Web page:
I would have wished for a Falstaff wine tour, however, that a selection of high-quality wines would also be served by the glass. The open wines are limited to a Vin de France Chardonnay, Merlot and Rose.
Day 3: Treis-Karden/Alken
It is already dark when we reach Alken on the Moselle and stay overnight. A small winegrowing village with a pretty castle in the back, to which I take a walk the next morning. Together with the color rush in the vineyard below the castle Thurant a beautiful photo motif.
A bus takes us to Treis-Karden for a guided tour of the abbey. Although only 500 people live in this double village, Karden has a cathedral. It's not big, but it's quite pretty. A few anecdotes later, the group pays a visit to one of the local distillers.
A schnapps with the canon at the distillery
Michael Hambrech gives a small insight into the world of brandies, spirits, waters and liqueurs and then invites the guests to taste them. A steep staircase leads a few meters underground: candles burn between old barrels and a wine press from the past – cellar romance is included for free.
Williams Christ, vineyard peach, walnut or apple brandy, which is not allowed to be called that because Michael makes it in the style of Calvados … the choice is huge and the glasses filled with more than just a sample sip.
As luck would have it, there is nothing else on the program for this day, so that the siesta can be a little longer. While lunch is being served in the New Orleans ship's restaurant, the ship is setting sail. Next stop: Bernkastel.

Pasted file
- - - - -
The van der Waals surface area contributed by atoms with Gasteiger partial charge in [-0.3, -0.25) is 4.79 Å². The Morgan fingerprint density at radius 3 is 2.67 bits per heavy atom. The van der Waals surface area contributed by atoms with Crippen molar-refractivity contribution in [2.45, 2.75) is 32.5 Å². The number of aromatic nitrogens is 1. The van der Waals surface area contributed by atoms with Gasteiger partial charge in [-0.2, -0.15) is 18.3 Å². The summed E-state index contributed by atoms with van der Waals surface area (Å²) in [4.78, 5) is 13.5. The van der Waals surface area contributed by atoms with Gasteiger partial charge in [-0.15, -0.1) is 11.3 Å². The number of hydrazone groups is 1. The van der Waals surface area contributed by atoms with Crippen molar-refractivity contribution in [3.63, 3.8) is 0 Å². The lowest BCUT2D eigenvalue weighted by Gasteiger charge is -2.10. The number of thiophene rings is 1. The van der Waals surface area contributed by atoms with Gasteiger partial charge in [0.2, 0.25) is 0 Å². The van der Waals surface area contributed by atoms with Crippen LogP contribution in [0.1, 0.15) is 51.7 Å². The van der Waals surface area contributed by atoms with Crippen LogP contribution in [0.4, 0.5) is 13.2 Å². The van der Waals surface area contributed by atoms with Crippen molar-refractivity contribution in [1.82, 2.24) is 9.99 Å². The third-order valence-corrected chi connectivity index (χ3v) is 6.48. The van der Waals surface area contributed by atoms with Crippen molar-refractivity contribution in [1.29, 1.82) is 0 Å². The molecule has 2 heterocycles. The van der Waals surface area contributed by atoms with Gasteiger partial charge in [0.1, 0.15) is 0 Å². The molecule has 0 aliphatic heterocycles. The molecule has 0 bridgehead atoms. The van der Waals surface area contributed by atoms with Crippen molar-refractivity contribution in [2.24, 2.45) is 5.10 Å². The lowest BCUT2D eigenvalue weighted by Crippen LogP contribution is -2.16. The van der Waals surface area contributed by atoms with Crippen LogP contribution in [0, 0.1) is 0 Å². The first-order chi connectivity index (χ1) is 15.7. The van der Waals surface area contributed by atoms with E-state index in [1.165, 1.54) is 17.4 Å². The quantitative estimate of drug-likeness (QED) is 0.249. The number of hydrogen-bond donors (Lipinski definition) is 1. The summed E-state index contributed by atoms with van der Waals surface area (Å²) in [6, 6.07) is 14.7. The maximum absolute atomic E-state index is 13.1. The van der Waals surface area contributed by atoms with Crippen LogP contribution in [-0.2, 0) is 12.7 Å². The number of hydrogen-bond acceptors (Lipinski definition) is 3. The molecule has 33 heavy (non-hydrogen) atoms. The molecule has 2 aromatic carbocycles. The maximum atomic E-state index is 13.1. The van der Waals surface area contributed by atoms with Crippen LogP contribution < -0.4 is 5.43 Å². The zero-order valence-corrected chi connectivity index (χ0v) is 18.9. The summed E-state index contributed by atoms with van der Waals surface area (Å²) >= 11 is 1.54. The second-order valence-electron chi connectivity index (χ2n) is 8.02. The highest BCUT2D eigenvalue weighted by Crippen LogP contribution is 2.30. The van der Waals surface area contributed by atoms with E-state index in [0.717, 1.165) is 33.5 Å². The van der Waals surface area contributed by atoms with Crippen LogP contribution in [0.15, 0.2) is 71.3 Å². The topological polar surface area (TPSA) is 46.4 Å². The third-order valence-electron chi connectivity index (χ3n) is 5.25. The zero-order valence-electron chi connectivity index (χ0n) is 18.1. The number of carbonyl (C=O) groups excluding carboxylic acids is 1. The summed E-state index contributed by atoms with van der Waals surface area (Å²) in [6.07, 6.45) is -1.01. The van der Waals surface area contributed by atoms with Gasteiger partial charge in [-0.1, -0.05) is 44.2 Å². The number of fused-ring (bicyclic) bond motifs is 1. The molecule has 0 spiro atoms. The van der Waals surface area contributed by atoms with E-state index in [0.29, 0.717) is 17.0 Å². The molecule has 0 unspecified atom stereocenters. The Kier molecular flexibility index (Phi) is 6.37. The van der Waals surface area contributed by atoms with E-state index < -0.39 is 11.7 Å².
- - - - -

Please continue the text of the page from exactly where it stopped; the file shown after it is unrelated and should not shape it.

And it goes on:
Day 4: Bernkastel/Kues
In the middle of the night we reach Kues and its more famous local partner Bernkastel. A typical postcard town: narrow half-timbered streets, wine taverns, cafes, souvenir stores selling local wines and tourist kitsch. And a lot of tradition, the labels of most wine bottles were probably designed in the 70s. Most popular photo motive: the Spitzhaus.
Bernkastel/Kues is home to famous wineries such as Dr. Thanisch heirs, who own the largest share in the famous Doktor vineyard.
After breakfast: Wine tasting at Wegeler
Many people know the Wegeler VDP winery more from the Rheingau, where the family also produces wine. Today we will taste the Mosel wines of the Falstaff awarded winery.
Outside the sun is fighting its way through the fog, it promises to be a beautiful warm autumn day. In the hall where the grapes were delivered until recently, the wines of past vintages are ready for tasting.
The Rieslings taste wonderfully fruity and juicy, thanks to the racy acidity also as mature wine. A clearly noticeable residual sweetness also suits a Riesling wonderfully. Such a wine goes perfectly with curry, sushi, cheese or dessert.
Wow, what a view at the Piesporter Goldtropfchen
In the afternoon, a wine excursion is on the agenda, including a stop at the historic wine press in Brauneberg.
An amazing panorama of one of the most beautiful Moselle bends is offered from the vantage point above the Piesporter Goldtropfchen vineyard. As in the Alps, the road winds upward in serpentines from the Moselle River.
Short stop on the way back to the ship at organic winery Karp-Schreiber. Young winemaker Jobst Karp grows the typical Mosel Riesling as well as Sauvignon Blanc, which he learned to love during his time in New Zealand.
Day 5: River day on the Moselle
Today is a river day. Nonstop the MS Voyager continues up the Mosel to Trier. The sun deck is unfortunately closed, but it is raining anyway. Time for a few relaxing hours with a book and an aperitif at the bar at happy hour.